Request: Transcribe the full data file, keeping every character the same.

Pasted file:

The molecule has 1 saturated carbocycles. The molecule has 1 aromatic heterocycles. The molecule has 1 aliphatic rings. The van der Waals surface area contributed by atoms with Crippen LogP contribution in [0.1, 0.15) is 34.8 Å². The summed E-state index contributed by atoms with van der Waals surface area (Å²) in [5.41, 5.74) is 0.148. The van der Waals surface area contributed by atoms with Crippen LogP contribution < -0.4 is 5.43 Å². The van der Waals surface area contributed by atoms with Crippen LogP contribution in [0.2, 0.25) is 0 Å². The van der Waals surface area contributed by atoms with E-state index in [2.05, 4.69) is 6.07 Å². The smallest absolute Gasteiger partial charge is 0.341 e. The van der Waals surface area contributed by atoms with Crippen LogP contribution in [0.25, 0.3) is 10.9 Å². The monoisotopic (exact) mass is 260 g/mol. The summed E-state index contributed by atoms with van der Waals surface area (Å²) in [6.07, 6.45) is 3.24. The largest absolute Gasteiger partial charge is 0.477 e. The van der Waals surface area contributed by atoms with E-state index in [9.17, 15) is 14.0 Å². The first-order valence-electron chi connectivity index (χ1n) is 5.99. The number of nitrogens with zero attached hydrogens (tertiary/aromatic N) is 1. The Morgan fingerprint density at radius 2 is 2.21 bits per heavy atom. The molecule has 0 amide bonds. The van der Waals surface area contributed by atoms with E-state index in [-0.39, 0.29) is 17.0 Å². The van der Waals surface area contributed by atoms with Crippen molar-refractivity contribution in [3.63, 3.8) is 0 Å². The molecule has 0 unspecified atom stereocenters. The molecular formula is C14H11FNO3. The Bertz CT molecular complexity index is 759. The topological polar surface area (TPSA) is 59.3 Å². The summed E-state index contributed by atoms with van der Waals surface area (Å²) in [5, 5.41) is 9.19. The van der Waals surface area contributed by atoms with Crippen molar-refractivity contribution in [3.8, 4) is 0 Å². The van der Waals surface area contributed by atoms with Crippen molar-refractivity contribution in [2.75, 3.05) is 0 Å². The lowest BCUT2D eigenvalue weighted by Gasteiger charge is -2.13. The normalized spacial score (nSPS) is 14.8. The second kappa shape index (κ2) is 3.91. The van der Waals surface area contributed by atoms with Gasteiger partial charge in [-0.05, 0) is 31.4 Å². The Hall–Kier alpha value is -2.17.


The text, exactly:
The molecule has 1 saturated carbocycles. The molecule has 1 aromatic heterocycles. The molecule has 1 aliphatic rings. The van der Waals surface area contributed by atoms with Crippen LogP contribution in [0.1, 0.15) is 34.8 Å². The summed E-state index contributed by atoms with van der Waals surface area (Å²) in [5.41, 5.74) is 0.148. The van der Waals surface area contributed by atoms with Crippen LogP contribution < -0.4 is 5.43 Å². The van der Waals surface area contributed by atoms with Crippen LogP contribution in [0.2, 0.25) is 0 Å². The van der Waals surface area contributed by atoms with E-state index in [2.05, 4.69) is 6.07 Å². The smallest absolute Gasteiger partial charge is 0.341 e. The van der Waals surface area contributed by atoms with Crippen LogP contribution in [0.25, 0.3) is 10.9 Å². The monoisotopic (exact) mass is 260 g/mol. The summed E-state index contributed by atoms with van der Waals surface area (Å²) in [6.07, 6.45) is 3.24. The largest absolute Gasteiger partial charge is 0.477 e. The van der Waals surface area contributed by atoms with E-state index in [9.17, 15) is 14.0 Å². The first-order valence-electron chi connectivity index (χ1n) is 5.99. The number of nitrogens with zero attached hydrogens (tertiary/aromatic N) is 1. The Morgan fingerprint density at radius 2 is 2.21 bits per heavy atom. The molecule has 0 amide bonds. The van der Waals surface area contributed by atoms with E-state index in [-0.39, 0.29) is 17.0 Å². The van der Waals surface area contributed by atoms with Crippen molar-refractivity contribution in [3.63, 3.8) is 0 Å². The molecule has 0 unspecified atom stereocenters. The molecular formula is C14H11FNO3. The Bertz CT molecular complexity index is 759. The topological polar surface area (TPSA) is 59.3 Å². The summed E-state index contributed by atoms with van der Waals surface area (Å²) in [5, 5.41) is 9.19. The van der Waals surface area contributed by atoms with Crippen molar-refractivity contribution in [3.8, 4) is 0 Å². The van der Waals surface area contributed by atoms with Crippen molar-refractivity contribution in [2.75, 3.05) is 0 Å². The lowest BCUT2D eigenvalue weighted by Gasteiger charge is -2.13. The normalized spacial score (nSPS) is 14.8. The second kappa shape index (κ2) is 3.91. The van der Waals surface area contributed by atoms with Gasteiger partial charge in [-0.05, 0) is 31.4 Å². The Hall–Kier alpha value is -2.17.